Dr. Larry Larson
---- — This week we have all been thinking about the new year. For parents who are looking for a better way to deal with their growing children it seems time to suggest some New Year’s resolutions. Here are seven that are, in my mind, very important.
1. Listen. Really listen to your child. This means keeping quiet yourself, getting into receive as opposed to transmit, and asking yourself “What is this youngster saying?” In the process you will learn something.
2. Think. Don’t come from emotion alone. Review options. Consider what you have heard and really think. This will prevent rash and sometimes harmful action.
3. Eliminate. Do away with editorial soliloquies, sermons and rants. When you speak, make what you say clear, concise and non-accusatory. Avoid labels and inadvertently calling your child harmful names. They will believe you if you say those names often enough.
4. Assume. Practice positive assumptions. Eventually your youngster will take your assumptions to heart. “You are an honest person.” “I know in your heart you want to do the right thing.” “You are faithful and will always try.” You get the idea.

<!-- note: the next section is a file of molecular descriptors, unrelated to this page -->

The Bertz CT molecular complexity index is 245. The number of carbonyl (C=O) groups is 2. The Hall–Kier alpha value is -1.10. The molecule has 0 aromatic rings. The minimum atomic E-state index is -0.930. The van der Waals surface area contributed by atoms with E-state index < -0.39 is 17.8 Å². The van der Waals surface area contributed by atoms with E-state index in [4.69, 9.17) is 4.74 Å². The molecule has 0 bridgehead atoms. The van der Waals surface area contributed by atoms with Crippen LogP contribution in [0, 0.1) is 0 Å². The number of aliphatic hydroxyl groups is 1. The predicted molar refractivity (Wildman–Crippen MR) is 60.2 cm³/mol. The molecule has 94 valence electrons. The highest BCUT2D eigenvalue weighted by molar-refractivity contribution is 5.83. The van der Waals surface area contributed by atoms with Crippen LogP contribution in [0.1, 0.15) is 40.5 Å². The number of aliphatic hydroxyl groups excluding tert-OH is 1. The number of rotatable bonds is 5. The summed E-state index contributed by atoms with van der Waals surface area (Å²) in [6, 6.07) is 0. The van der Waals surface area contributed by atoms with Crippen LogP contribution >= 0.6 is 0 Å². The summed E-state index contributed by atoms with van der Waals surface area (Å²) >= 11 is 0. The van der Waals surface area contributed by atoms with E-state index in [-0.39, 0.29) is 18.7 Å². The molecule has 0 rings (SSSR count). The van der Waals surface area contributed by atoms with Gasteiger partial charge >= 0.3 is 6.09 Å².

5. Reduce. Lower the volume. No yelling is needed to make your point. If you yell constantly, do not be surprised if your child pays no attention to you. It often helps to take a deep breath and relax before speaking.
6. Enlarge. Make your definition of discipline what it should be. The word means to be a pupil, to learn. Get off the “punishment” bandwagon and ask what will work to make your youngster chose wise behavior. Deal with the important things that matter in the future of the child. Practice logical consequences. Learn and learn some more.
7. Model. Do not expect your child to practice what has not been observed. Do the right thing yourself.
Meanwhile, happy new year!